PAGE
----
UpCity published a fantastic piece about evaluating skills and strengths when hiring an SEO. I would add <immodestly> as someone that’s successful in SEO: the divergence from one to the next person in skills or aptitude is so wide as to make the idea of STEM as a good fit too much of a “straight jacket.” My education, back in the day, was BS in Psych and MS in Mass Communications. I’m not amazing at coding, something perhaps important to the newbie SEO, but not to someone with over 10 years working in the space. I was great at philosophy, not so much in stats: Great at accounting when it had to do with “pattern recognition” vs. pure logic of following rules. I do big data science projects which you’d think are all logic. They are not. So, the lesson here is you can come at this as someone that knows to manage the purely “logical” STEM type people on your team if your ability to look at 1000s of conceptual ideas is strong.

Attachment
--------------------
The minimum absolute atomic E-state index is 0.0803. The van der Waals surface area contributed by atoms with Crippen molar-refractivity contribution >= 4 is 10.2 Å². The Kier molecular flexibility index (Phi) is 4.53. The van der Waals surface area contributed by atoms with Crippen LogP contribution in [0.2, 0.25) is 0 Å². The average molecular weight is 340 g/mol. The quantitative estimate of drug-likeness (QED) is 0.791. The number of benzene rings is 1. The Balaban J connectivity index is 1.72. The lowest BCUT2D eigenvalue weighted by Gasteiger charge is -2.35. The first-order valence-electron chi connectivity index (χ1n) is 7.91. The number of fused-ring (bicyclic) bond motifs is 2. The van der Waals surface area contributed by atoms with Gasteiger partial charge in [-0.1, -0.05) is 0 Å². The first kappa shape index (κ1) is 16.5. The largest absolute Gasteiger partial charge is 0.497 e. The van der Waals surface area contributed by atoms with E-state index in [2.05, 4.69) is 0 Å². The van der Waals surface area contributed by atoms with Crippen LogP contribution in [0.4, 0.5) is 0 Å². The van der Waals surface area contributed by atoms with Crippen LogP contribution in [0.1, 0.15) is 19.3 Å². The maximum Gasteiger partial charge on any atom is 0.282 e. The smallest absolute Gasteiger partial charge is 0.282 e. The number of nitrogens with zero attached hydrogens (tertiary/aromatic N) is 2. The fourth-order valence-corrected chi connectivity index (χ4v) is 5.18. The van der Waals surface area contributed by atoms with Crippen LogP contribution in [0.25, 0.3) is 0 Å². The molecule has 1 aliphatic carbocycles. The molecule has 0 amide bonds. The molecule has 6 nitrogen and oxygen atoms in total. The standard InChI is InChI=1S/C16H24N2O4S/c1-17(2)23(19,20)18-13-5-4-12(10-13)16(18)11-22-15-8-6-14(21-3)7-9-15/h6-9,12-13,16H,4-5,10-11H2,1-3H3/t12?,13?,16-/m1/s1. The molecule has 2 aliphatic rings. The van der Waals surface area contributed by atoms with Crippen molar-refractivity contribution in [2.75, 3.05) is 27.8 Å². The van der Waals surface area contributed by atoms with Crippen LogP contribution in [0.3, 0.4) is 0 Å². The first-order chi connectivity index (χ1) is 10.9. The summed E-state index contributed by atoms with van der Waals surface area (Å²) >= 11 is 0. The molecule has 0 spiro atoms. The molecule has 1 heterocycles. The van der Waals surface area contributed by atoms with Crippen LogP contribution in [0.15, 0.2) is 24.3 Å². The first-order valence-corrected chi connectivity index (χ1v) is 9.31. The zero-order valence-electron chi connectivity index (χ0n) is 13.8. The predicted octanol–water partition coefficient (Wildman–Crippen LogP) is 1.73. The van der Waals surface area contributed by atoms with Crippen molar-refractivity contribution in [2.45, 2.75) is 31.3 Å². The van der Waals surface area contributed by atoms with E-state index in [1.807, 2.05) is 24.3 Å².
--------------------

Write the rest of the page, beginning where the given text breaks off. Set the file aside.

I spend a lot of time looking at LSI and web search engines. I don’t actually have to understand the highly complex machine learning Google uses to find relationships with entities. Instead, my focus is again on software, developing creative techniques to backwards engineer Google Hummingbird and RankBrain, and my own creative, strategic “connecting the dots.” I don’t connect the dots from logical, STEM learning logic. I connect them from decades of business experience and improving skills in high level conceptualization.